Difference between revisions of "Black-Barron2018"

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|Author(s)=Emily Black; Anne Barron
 
|Author(s)=Emily Black; Anne Barron
 
|Title=Learner pragmatics at the discourse level: Staying “on topic” in a telecollaborative eTandem task
 
|Title=Learner pragmatics at the discourse level: Staying “on topic” in a telecollaborative eTandem task
|Tag(s)=EMCA; In Press; Topic; Announcements; Computer-mediated communication; Telecollaboration; Mediated interaction;  
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|Tag(s)=EMCA; In Press; Topic; Announcements; Computer-mediated communication; Telecollaboration; Mediated interaction;
 
|Key=Black-Barron2018
 
|Key=Black-Barron2018
 
|Year=2018
 
|Year=2018
 
|Language=English
 
|Language=English
 
|Journal=System
 
|Journal=System
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|Volume=75
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|Pages=33–47
 
|URL=https://www.sciencedirect.com/science/article/pii/S0346251X18302392
 
|URL=https://www.sciencedirect.com/science/article/pii/S0346251X18302392
 
|DOI=https://doi.org/10.1016/j.system.2018.03.019
 
|DOI=https://doi.org/10.1016/j.system.2018.03.019
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Data for the present study is drawn from Language LINC, a corpus of telecollaborative eTandem interactions. Methodologically, the present paper applies tools from conversation analysis (CA) in a sequentially sensitive analysis of the collection of announcements. In addition to a careful qualitative analysis of each case, a quantitative analysis is presented in order to uncover variation in the methods employed by the learners as opposed to the expert speakers. This mixed method approach is considered with respect to its place in the CA research tradition (Stivers, 2015) and its fit for analyses of authentic, consequential interactions in the interlanguage pragmatic tradition.
 
Data for the present study is drawn from Language LINC, a corpus of telecollaborative eTandem interactions. Methodologically, the present paper applies tools from conversation analysis (CA) in a sequentially sensitive analysis of the collection of announcements. In addition to a careful qualitative analysis of each case, a quantitative analysis is presented in order to uncover variation in the methods employed by the learners as opposed to the expert speakers. This mixed method approach is considered with respect to its place in the CA research tradition (Stivers, 2015) and its fit for analyses of authentic, consequential interactions in the interlanguage pragmatic tradition.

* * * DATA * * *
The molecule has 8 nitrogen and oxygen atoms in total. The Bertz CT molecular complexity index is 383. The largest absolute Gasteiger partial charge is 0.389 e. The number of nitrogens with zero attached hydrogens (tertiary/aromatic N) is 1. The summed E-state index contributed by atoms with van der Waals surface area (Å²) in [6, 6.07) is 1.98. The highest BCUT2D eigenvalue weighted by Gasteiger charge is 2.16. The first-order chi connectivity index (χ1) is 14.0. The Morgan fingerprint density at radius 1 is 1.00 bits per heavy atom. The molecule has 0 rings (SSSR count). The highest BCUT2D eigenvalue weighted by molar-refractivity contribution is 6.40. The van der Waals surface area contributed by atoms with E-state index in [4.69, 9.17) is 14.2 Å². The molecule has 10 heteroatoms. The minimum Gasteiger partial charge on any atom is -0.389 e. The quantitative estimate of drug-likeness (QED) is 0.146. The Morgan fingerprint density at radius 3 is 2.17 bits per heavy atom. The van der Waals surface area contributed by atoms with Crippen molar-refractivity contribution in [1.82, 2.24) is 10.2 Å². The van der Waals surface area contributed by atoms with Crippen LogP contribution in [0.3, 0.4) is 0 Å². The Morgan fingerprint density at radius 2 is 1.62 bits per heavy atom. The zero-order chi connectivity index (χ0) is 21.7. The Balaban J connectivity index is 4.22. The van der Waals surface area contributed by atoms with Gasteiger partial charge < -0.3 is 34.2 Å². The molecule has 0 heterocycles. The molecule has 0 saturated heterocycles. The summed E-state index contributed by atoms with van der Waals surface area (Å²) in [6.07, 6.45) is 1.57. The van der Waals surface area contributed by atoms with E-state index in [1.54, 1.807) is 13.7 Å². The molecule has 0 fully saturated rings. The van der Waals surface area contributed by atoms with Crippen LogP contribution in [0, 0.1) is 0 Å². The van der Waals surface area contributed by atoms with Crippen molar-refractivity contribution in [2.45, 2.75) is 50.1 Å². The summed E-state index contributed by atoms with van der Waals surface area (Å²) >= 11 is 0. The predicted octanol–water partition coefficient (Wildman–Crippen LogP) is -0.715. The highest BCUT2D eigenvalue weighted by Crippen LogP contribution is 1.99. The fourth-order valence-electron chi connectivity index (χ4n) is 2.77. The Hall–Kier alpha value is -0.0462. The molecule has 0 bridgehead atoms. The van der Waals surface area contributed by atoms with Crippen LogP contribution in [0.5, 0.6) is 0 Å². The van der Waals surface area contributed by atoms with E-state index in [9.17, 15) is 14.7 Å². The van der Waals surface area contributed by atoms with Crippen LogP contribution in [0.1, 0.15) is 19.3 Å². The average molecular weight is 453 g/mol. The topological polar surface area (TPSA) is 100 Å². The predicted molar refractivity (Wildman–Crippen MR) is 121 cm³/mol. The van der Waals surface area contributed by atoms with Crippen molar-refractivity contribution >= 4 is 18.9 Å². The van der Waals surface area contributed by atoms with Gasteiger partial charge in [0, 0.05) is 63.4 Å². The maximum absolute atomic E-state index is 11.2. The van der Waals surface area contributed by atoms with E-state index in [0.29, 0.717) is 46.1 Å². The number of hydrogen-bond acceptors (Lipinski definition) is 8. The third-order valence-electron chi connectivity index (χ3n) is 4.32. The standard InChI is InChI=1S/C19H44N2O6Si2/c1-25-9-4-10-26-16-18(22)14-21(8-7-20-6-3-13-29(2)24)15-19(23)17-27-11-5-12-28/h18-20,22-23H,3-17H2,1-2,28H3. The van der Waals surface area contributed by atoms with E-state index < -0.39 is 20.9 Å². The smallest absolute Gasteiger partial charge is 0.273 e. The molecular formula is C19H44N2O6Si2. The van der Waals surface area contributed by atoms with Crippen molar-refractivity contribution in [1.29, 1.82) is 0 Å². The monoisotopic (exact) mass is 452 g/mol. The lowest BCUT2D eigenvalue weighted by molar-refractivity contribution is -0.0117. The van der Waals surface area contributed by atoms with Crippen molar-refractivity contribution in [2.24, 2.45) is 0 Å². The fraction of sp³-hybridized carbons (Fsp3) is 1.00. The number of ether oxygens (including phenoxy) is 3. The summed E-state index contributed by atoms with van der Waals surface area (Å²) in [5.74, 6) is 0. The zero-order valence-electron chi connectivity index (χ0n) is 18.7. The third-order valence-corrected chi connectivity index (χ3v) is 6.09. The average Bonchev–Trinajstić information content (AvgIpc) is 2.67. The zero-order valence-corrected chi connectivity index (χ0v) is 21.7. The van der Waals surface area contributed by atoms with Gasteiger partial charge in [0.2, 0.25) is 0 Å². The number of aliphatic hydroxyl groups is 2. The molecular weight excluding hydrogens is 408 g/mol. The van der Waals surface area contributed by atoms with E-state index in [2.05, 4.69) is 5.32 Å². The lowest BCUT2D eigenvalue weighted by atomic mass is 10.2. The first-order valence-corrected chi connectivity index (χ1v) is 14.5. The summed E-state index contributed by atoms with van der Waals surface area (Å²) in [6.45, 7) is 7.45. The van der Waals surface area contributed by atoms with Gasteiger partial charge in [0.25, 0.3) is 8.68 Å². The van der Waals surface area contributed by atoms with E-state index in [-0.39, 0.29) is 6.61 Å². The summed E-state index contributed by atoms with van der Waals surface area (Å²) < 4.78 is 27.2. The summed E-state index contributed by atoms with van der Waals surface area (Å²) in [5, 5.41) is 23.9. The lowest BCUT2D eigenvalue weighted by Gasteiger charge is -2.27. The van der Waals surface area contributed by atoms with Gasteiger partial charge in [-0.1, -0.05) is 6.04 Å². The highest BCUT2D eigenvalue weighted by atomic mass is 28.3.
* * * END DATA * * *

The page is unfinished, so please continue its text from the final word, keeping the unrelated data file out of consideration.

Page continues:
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Revision as of 15:46, 11 October 2019

Black-Barron2018
BibType ARTICLE
Key Black-Barron2018
Author(s) Emily Black, Anne Barron
Title Learner pragmatics at the discourse level: Staying “on topic” in a telecollaborative eTandem task
Editor(s)
Tag(s) EMCA, In Press, Topic, Announcements, Computer-mediated communication, Telecollaboration, Mediated interaction
Publisher
Year 2018
Language English
City
Month
Journal System
Volume 75
Number
Pages 33–47
URL Link
DOI https://doi.org/10.1016/j.system.2018.03.019
ISBN
Organization
Institution
School
Type
Edition
Series
Howpublished
Book title
Chapter

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Abstract

The present paper examines topic management in the task-based interactions of German learners of English and their Irish English speaking partners. Specifically, the paper explores the resources employed by speakers to maintain cohesion in talk while transitioning topics via announcement turns. Two resources for maintaining cohesion are explored in detail: co-class membership relations and contrast relations. The quantitative results suggest that learners employ similar resources to the NS. The qualitative results reveal areas on the level of linguistic realisation of topic transitioning turns where learners exhibit some difficulty in alignment and in the use of discourse connectives.

Data for the present study is drawn from Language LINC, a corpus of telecollaborative eTandem interactions. Methodologically, the present paper applies tools from conversation analysis (CA) in a sequentially sensitive analysis of the collection of announcements. In addition to a careful qualitative analysis of each case, a quantitative analysis is presented in order to uncover variation in the methods employed by the learners as opposed to the expert speakers. This mixed method approach is considered with respect to its place in the CA research tradition (Stivers, 2015) and its fit for analyses of authentic, consequential interactions in the interlanguage pragmatic tradition.

Notes